Think of a child who goes out
into the new neighborhood,
cap at an angle, and offers to lend
a baseball glove. He knows
how many traps there are–
his accent or his clothes, the club
Think of a pregnant woman
whose first child died–
her history of blood.
Or your friend whose father
locked her in basements, closets,
cars. Now when she speaks
to strangers, she must have
all the windows open.
She forces herself indoors each day,
sheer will makes her climb the stairs.
And love. Imagine it. After all
those years in the circus, that last
bad fall when the net didn’t hold.
Think of the ladder to the wire,
spotlights moving as you move,
then how you used to see yourself
balanced on the shiny air.
Think of doing it again.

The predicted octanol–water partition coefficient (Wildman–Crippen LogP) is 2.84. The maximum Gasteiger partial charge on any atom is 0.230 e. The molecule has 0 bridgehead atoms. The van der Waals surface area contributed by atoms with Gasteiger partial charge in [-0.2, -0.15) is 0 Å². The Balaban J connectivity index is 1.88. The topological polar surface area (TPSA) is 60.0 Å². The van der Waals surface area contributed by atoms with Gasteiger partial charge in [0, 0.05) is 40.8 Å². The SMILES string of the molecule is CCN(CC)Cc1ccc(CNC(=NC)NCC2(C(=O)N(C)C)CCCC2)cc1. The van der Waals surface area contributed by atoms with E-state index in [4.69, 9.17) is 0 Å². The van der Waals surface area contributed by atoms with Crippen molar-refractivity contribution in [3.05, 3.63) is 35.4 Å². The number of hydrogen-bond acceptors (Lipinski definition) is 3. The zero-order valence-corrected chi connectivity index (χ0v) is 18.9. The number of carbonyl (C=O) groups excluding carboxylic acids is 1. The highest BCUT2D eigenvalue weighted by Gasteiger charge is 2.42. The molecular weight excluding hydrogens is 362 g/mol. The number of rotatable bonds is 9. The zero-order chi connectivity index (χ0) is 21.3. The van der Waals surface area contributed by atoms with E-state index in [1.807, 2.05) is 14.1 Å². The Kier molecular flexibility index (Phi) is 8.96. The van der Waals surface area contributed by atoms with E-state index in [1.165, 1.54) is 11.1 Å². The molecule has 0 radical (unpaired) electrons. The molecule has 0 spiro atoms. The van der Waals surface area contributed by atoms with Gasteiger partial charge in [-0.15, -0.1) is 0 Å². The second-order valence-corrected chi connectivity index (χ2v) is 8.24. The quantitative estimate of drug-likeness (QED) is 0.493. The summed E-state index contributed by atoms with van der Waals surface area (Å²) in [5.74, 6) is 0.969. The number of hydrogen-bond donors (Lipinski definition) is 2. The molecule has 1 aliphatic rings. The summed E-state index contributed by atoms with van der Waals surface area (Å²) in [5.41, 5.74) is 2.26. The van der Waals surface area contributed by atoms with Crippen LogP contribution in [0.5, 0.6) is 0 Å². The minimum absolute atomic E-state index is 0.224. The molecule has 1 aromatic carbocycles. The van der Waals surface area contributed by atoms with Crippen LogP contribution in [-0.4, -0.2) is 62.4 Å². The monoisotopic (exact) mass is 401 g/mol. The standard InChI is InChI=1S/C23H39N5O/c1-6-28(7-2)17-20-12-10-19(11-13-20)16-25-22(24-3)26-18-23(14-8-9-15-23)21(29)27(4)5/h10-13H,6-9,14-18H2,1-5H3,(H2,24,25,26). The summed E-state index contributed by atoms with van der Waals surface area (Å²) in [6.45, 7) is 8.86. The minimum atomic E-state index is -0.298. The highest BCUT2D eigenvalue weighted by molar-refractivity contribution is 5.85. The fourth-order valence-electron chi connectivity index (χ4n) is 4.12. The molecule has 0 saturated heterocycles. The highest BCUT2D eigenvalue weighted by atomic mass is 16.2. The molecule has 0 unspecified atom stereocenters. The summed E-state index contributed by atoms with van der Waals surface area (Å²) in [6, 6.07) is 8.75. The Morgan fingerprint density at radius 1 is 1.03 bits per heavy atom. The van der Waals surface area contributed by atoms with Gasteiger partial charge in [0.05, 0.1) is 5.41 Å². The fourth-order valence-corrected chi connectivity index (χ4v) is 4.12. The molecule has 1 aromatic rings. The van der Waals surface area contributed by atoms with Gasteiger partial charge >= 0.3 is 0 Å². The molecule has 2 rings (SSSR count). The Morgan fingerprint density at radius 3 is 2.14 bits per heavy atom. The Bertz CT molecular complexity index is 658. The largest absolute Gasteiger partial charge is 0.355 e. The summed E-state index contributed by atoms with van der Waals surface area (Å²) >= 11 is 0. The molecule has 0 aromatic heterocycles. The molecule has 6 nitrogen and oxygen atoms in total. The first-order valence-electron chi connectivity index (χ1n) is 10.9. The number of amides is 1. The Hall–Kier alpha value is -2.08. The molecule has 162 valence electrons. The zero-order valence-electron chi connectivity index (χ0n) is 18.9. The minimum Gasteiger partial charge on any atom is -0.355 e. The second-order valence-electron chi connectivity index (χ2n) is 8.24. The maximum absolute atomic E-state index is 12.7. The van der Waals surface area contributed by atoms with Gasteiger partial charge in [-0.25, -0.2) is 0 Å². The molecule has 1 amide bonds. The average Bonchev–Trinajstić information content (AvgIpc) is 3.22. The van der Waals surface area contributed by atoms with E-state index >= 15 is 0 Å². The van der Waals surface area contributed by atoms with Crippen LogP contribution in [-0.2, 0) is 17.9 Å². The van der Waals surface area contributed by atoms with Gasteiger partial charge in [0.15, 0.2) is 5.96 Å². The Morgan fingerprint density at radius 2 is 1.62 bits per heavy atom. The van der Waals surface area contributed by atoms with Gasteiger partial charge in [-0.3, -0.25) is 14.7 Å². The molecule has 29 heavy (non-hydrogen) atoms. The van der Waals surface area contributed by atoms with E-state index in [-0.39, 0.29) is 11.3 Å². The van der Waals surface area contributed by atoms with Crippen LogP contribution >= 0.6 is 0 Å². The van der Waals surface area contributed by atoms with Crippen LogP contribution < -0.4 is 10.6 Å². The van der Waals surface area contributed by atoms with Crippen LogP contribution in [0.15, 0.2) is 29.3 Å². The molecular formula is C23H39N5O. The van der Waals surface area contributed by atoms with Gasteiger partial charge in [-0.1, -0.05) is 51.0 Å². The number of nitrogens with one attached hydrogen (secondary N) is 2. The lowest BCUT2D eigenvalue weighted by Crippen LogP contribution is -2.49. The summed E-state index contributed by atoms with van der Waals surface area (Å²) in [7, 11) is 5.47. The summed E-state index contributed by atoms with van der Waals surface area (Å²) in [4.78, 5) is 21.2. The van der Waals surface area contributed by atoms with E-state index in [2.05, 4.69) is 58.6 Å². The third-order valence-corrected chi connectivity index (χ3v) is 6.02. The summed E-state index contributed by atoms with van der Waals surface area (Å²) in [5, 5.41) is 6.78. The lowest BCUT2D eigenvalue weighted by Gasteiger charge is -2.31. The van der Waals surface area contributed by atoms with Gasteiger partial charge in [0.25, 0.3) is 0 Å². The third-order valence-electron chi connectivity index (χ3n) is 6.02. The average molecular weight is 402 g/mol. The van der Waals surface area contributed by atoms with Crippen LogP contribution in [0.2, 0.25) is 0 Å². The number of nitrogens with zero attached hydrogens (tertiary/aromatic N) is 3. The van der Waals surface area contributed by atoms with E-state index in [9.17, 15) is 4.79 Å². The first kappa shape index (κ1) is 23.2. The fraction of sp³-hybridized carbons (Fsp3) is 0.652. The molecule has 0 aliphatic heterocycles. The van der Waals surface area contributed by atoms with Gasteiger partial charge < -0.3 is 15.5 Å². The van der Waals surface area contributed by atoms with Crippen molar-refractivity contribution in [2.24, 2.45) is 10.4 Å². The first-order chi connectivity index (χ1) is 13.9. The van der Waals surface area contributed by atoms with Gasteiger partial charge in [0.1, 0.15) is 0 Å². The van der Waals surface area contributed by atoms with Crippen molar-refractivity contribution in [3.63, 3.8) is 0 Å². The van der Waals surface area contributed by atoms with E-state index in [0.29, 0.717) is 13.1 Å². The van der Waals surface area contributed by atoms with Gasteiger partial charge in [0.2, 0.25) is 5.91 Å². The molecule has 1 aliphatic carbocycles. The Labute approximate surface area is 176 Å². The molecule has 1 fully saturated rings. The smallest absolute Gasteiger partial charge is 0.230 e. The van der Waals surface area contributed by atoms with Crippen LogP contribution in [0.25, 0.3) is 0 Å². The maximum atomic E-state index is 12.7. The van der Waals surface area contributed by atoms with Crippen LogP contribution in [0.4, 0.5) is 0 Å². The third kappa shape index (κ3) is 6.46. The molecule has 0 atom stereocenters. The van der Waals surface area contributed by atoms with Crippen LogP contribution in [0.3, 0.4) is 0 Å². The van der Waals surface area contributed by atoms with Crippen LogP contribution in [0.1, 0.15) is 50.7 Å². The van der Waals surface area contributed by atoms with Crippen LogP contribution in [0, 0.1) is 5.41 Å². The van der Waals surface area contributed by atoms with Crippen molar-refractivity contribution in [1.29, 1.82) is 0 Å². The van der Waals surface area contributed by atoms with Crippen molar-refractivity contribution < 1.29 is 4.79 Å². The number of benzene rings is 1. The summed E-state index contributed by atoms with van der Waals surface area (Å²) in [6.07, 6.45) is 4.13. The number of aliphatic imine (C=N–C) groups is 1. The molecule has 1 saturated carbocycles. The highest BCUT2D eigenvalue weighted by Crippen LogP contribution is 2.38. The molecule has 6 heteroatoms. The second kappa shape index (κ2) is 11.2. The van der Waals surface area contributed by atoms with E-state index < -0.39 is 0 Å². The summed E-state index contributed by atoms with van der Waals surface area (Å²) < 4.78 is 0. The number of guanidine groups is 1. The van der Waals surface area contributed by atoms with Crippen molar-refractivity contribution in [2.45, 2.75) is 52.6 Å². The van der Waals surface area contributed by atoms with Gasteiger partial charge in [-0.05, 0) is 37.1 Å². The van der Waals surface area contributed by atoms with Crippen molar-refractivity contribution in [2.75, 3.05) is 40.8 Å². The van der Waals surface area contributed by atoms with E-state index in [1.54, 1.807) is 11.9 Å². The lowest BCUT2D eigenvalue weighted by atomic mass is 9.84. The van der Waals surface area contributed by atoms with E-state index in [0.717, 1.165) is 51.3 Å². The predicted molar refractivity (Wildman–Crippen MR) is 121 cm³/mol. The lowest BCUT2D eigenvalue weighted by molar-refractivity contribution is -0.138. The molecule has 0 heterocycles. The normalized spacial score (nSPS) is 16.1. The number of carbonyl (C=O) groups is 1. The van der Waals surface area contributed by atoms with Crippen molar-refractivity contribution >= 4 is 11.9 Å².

Susan Ludvigson, featured in The Made Thing: An Anthology of Contemporary Southern Poetry.
2 thoughts on ““Some Notes on Courage” by Susan Ludvigson”
This does not merely speak to me, it SHOUTS huzzah!
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It’s good, huh Mary? That closing about loving again. Made me think about the final lines in Ellen Bass’s poem “The Thing Is”. Sometimes love is not always about a person. Here’s her poem:)
to love life, to love it even
when you have no stomach for it
and everything you’ve held dear
crumbles like burnt paper in your hands,
your throat filled with the silt of it.
When grief sits with you, its tropical heat
thickening the air, heavy as water
more fit for gills than lungs;
when grief weights you like your own flesh
only more of it, an obesity of grief,
you think, How can a body withstand this?
Then you hold life like a face
between your palms, a plain face,
no charming smile, no violet eyes,
and you say, yes, I will take you
I will love you, again.
“The Thing Is” by Ellen Bass, Mules of Love.
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